• dvhirst865



    Viewing 15 replies - 1 through 15 (of 15 total)
    • in reply to: A t-AI-l of two cities #2584086

      A thoughtful analysis of MS’s hubris.  I particularly liked:  “If you’re going to get a better deal, someone with a lot more power will need to take up your cause.”  Seems to me that the Federal Government is the obvious choice for “someone”.  The challenge will be in achieving any useful results in the foreseeable future.

    • in reply to: Watch out for fake ‘Windows Defender’ scare #2564077

      Timely, useful, and very much on target.  Thanks.

      I’m in full agreement with @Ben Meyers about using TM to kill the offending browser instance, and would suggest that starting the browser in safe mode is the way to go for clearing cache/history, suggested revision to your text:  “Clear your cache and cookies, reset your browser, or uninstall/reinstall it. Start your browser in safe mode after your AV scan”.


      1 user thanked author for this post.
    • in reply to: No NumLock key? Problem solved! Here’s the fix. #2561002

      This is an excellent, highly useful article.  Thanks, also, for the shout-out for AHK, it’s a gem.


    • in reply to: Who are you? #2537657

      Good reading; both your survey summary and the comments, above.  I’m in agreement with all the expressed wishes for continuation.  Much appreciated here, as well.


      2 users thanked author for this post.
    • in reply to: Welcome to our twentieth year #2516741

      I have to echo Daniel, as well.  I am of the same age, and now have to consider rebuilding my home pc (last rebuilt about 10 years ago, and still working fine, just not able to move up to Win 11).

      Thanks for all the fine work you and the team are accomplishing.  And thank you, particularly, for taking on the management of the AskWoody team.  The group is performing in top notch fashion; we are all the very much better for all your contributions and continued strong work ethic.  Salute!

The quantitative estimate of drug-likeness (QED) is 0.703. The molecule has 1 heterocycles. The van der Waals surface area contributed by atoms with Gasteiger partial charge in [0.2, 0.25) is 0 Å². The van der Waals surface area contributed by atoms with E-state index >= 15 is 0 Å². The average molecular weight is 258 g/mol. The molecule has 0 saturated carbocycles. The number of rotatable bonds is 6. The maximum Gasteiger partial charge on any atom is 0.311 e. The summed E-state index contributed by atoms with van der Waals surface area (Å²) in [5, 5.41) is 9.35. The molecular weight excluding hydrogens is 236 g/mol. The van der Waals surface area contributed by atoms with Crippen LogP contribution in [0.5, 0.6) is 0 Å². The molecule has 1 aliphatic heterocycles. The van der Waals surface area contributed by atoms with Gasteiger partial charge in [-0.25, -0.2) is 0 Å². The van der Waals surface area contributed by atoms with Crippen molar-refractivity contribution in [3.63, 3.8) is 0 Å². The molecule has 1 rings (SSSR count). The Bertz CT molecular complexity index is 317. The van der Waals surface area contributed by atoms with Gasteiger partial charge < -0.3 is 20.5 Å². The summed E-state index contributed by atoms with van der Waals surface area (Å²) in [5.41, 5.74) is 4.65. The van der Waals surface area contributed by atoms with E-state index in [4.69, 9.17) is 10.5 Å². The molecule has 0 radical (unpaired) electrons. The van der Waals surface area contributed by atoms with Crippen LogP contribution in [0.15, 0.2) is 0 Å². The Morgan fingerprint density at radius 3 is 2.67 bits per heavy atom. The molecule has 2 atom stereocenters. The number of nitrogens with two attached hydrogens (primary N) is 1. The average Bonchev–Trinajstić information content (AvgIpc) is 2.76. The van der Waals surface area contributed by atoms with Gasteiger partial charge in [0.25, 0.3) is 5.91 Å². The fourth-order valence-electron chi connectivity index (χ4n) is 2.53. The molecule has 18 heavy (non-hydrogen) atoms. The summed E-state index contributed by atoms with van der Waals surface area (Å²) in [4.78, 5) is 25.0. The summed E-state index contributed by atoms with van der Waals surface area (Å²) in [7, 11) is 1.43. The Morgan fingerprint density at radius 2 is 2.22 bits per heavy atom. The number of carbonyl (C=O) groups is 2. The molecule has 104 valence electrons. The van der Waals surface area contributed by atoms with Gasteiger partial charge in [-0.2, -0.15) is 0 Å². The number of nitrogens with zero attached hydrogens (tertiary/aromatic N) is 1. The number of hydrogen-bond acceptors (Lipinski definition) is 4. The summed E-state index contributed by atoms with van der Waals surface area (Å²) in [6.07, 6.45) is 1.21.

• in reply to: 3000002: Choose an antivirus product #2509490

      Thanks, Susan.  I’m glad to get your input on this and will recommend the same to folks whom I help from time to time.


    • in reply to: 3000002: Choose an antivirus product #2509472

      Hi, it is now almost 2023, and this article focuses on Window 7.  Isn’t it time for an update that acknowledges that Windows 11 has been out for more than 1 year now?  Is Windows Defender and its follow-on products still sufficient for most folks?  Is the stricture on AV-only still appropriate?

      Thanks for all you do!

    • in reply to: Keeping an eye on Apple updates #2423820

      Susan, you have described my situation to a T.  I have/support secondary Apple devices (iPhones, iPads, iPod Touches), and I anticipate getting an M2 Apple notebook in the near future.  Having this Apple-oriented information gathered in a place I trust is greatly appreciated.  Thank you for being so perceptive and filling this niche.


    • in reply to: A better remote desktop connection #2422562

      Nicely done; your comments mirror my experience closely.  I also have a “free” TeamViewer license, that I use occasionally; my preference is RD, which almost always, just works.  DVH

    • in reply to: Have you enabled Win10’s ransomware protection? #2339575

      I just went to turn it on and had no issues (I am using Windows Defender, along with scheduled MalwareBytes manual scans).  I have several data storage drives on my pc, which weren’t protected by default at startup.  It turns out to be fairly simple to enable protection for these drives, as well.  Open Control Panel > (System Properties) System Protection.  Click on the drive of interest in the Protection Settings box to select it.  Then click on Configure and click the Turn on system protection radio button to enable it.  Next, set an amount of Disk Space Usage (say 5%), and finally, click on OK.  Repeat as necessary.  Done.